- The Washington Times - Monday, June 18, 2012

The Virginia Workers’ Compensation Commission has reversed a deputy commissioner’s decision and forced an animal clinic to pay for a former employee’s rabies shots, even though she was never diagnosed with the disease.

On May 2, 2011, Logan Gossett was working as a veterinary assistant for Assisi Animal Clinics of Virginia in Roanoke and held down a cat with severe wounds on its back legs so a veterinarian could draw blood. Ms. Gossett, who had unrelated scratches and open wounds on her hands, said she was exposed to the saliva of the cat. She received a series of shots starting two days later for two weeks, after it was determined the cat had rabies. In a 1998 study in Massachusetts, the total estimated charge for a complete rabies treatment was $2,376. A typical vaccination series can cost more than $7,000, according to the North Dakota Department of Health.

Dr. Michelle Spangler, a veterinarian at the clinic, submitted a letter on Ms. Gossett’s behalf saying she had spoken to a doctor in the emergency room at Roanoke Memorial Hospital who determined that Ms. Gossett needed post-exposure rabies treatment.

“If the cat licks its wounds and within a quick period of time someone with an open wound touched the cat’s wound, it is possible that the virus can be transmitted,” Dr. Spangler wrote. “Because of the severity of rabies infection where the result is death 99.9% of the time, even unlikely but possible exposures should be treated.”

A deputy commissioner, however, concluded in January that the mere possibility of Ms. Gossett’s contracting the disease was not enough to approve her claim.

“The cat she was treating neither scratched nor bit her, no physician diagnosed her as having rabies, and it is clear from Dr. Spangler’s report that an adverse outcome was merely a possibility rather than a certainty,” the ruling said.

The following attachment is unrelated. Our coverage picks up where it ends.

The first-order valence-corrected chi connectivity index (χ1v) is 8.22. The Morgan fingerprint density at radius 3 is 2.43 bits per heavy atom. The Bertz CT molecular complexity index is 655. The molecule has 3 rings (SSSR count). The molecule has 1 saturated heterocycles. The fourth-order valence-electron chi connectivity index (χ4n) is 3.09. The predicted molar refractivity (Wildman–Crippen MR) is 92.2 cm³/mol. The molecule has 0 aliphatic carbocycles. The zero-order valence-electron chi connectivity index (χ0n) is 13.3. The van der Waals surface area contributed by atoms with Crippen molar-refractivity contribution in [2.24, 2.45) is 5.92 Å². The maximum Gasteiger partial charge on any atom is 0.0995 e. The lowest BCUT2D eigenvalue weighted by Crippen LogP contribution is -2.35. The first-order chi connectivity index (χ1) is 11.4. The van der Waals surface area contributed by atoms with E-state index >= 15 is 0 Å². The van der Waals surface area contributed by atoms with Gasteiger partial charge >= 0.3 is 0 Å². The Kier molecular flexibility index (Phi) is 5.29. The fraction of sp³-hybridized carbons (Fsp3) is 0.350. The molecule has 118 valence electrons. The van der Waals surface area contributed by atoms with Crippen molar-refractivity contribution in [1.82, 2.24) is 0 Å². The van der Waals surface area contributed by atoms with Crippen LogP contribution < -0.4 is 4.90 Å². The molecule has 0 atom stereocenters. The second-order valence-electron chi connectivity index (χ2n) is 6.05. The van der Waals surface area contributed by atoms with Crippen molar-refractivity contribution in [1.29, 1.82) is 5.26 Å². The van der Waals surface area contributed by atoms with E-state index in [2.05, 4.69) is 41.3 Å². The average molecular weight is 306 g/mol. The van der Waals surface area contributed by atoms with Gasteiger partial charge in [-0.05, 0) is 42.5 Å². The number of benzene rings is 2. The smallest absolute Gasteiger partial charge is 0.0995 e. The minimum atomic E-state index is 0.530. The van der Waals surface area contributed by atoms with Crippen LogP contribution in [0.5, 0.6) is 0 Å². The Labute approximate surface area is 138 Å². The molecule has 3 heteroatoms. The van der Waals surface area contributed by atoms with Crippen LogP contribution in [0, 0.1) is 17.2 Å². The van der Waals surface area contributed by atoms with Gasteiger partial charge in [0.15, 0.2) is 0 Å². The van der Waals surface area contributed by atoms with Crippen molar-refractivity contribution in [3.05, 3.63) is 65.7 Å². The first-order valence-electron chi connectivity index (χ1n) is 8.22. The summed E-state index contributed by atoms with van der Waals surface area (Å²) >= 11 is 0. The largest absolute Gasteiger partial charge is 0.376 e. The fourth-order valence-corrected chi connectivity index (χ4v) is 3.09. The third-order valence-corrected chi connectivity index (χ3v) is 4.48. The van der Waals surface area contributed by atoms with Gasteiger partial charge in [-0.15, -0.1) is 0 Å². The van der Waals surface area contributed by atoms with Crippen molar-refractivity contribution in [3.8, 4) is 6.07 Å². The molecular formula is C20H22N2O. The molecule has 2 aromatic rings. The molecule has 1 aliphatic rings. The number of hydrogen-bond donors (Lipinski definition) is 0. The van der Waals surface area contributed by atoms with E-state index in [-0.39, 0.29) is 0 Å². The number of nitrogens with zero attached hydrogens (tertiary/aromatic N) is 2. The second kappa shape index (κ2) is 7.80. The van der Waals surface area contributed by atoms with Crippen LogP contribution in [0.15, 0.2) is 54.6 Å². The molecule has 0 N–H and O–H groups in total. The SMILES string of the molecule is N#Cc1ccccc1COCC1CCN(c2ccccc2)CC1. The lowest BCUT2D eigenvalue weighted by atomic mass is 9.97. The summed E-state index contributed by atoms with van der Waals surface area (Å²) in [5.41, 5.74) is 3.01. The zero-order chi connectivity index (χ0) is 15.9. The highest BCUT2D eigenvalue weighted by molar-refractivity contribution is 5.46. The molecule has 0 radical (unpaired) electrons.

According to the Virginia Department of Health, touching or handling a potentially rabid animal is not an “exposure” to rabies unless wet saliva or central nervous system material from the animal entered a fresh, open wound or had contact with a mucous membrane.

But in an opinion released Monday, Commission Chairman William L. Dudley, Commissioner Roger L. Williams, and Chief Deputy Commissioner James J. Szablewicz reversed the ruling.

They cited a 2002 case where a veterinary assistant treated a feral cat by placing her scratched hands into the feline’s mouth. Specialists later recommended that the assistant receive treatment after it was discovered the cat had rabies. The state Court of Appeals found that since the scratches had been exposed to the cat’s saliva, there was an actual exposure to the virus and, therefore, a compensable injury.

“In finding that she was entitled to recover for the cost of the injections, the Court noted that such injections were not preventative medicine but, instead, were treatment for exposure to the rabies virus,” they wrote.

A spokesman for the Hartford Fire Insurance Company, Angels of Assisi’s insurer, said the company has accepted the ruling issued Friday.

There have been 206 confirmed cases of animal rabies in Virginia through May 19 of this year, most of which have been raccoons. Seven involved cats. There were 618 cases last year, including 30 cats.

In 2008, the most recent year for which data was available, 994 people in the state received rabies post-exposure treatment after being exposed to the disease out of 15,758 people who were reported to local health departments with animal bites.

• David Sherfinski can be reached at dsherfinski@washingtontimes.com.

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